Key points from this session:-

  • Old design methodology meant sending VM traffic out of cluster and let edge firewall deal with it (tromboning)
  • Firewall rules get massive over time as nobody removes them when a service is unprovisioned because of the fear of breaking something. The secondary impact is slowing down the firewall as it has to churn through 100s of rules
  • Not a fluid design for agile changes
  • This design is virtual but it’s not cloud
  • Enterprises want rapid elasticity, roll out services as the organisation demands
  • If IT is too slow, company will go out to the public cloud
  • Intelligence is built into software for security, firewall etc. Physical networks become “dumb carriers”
  • Load balancing, routing, switching, firewalls, access control lists in software, as part of the hypervisor stack.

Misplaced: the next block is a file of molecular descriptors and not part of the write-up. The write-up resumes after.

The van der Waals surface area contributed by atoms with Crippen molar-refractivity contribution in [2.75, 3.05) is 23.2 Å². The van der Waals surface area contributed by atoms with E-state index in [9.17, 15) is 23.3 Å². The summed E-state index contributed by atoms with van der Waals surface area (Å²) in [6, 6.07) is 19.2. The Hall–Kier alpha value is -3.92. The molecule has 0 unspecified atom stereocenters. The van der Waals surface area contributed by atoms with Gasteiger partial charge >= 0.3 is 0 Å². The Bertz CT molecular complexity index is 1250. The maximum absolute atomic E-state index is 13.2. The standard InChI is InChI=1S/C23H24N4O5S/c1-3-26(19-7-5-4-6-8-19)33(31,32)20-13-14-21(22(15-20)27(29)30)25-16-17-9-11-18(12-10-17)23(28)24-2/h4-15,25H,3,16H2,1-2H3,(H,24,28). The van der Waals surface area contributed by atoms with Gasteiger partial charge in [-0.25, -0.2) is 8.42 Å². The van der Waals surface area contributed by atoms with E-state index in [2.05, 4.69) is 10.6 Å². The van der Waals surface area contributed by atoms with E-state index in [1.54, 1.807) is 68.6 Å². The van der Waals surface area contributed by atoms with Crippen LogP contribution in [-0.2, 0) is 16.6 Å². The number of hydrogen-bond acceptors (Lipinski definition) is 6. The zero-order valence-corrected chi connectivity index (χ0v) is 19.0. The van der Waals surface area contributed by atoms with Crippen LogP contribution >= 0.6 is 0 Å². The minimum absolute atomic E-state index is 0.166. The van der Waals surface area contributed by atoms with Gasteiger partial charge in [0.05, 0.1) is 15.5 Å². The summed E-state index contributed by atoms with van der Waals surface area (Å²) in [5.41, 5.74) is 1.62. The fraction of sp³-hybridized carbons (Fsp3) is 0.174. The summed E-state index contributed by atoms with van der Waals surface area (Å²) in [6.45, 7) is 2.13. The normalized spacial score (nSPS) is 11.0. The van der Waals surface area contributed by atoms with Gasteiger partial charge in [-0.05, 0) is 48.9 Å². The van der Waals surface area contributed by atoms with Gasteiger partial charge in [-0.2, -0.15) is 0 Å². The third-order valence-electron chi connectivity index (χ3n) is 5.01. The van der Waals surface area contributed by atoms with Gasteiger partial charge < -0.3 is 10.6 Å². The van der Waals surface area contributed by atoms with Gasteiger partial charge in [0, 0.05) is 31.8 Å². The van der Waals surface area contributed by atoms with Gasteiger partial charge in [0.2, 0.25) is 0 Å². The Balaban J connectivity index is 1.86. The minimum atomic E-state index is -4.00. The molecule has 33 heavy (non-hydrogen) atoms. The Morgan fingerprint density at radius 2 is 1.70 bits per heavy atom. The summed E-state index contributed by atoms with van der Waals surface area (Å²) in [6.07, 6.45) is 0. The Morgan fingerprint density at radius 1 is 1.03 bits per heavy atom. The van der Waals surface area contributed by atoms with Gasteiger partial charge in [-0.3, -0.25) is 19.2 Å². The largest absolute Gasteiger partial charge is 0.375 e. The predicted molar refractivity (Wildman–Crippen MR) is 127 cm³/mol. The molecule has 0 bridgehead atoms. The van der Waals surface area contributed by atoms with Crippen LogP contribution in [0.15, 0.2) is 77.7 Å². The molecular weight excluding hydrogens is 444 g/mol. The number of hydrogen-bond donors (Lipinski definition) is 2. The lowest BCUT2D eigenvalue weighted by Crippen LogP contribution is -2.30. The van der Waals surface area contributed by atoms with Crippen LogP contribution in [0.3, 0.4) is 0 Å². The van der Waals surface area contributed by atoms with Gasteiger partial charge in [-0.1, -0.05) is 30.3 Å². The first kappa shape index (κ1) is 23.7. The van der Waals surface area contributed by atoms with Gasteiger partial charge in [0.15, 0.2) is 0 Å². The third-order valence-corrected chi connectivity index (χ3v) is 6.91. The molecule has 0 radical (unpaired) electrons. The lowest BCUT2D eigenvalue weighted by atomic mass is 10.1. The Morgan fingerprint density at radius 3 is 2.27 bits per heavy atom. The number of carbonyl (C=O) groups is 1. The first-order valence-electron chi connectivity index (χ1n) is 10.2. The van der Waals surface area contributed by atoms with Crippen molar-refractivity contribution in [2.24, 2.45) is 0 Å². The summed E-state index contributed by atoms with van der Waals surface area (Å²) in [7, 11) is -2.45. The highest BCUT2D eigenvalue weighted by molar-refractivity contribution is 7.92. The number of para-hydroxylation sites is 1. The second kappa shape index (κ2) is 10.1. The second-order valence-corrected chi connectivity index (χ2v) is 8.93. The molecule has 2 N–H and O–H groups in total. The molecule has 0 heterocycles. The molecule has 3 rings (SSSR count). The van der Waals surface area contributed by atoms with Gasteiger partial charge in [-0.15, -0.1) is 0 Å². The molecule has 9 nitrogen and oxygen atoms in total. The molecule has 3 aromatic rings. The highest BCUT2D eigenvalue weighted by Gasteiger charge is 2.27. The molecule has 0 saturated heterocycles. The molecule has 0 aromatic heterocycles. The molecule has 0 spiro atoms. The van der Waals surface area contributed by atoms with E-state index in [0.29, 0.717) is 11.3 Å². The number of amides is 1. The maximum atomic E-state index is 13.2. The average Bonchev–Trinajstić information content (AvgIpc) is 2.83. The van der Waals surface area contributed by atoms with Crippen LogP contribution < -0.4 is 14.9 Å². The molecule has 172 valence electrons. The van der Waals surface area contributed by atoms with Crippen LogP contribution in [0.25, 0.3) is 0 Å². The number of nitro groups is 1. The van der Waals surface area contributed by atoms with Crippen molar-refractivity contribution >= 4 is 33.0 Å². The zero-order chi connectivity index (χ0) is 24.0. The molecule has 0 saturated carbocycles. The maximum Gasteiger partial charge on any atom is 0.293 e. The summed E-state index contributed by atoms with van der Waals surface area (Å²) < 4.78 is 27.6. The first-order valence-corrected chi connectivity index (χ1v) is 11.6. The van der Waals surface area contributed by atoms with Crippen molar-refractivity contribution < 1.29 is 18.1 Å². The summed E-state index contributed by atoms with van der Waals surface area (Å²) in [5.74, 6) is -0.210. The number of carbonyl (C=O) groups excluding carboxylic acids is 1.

• Context in workloads is achieved by baking in features into the hypervisor
  • New model enables wrapper around workloads to provide security
  • API allows trusted partners to provide their expertise in the micro segmentation of virtual machines
  • Anti malware,  anti virus, intrusion protection etc
  • Agent less design from Trend
  • All policy driven so policy follows VM wherever it goes
  • Moved from scheduled scan to real time security
  • Dashboard available for vCenter/vRealise Operations Manager
  • Security rules can be applied before patches are ready. Heart bleed rule available in a couple of hours, patches for the same vulnerability take days or weeks

It’s time to upgrade from backup to business continuity – Fifosys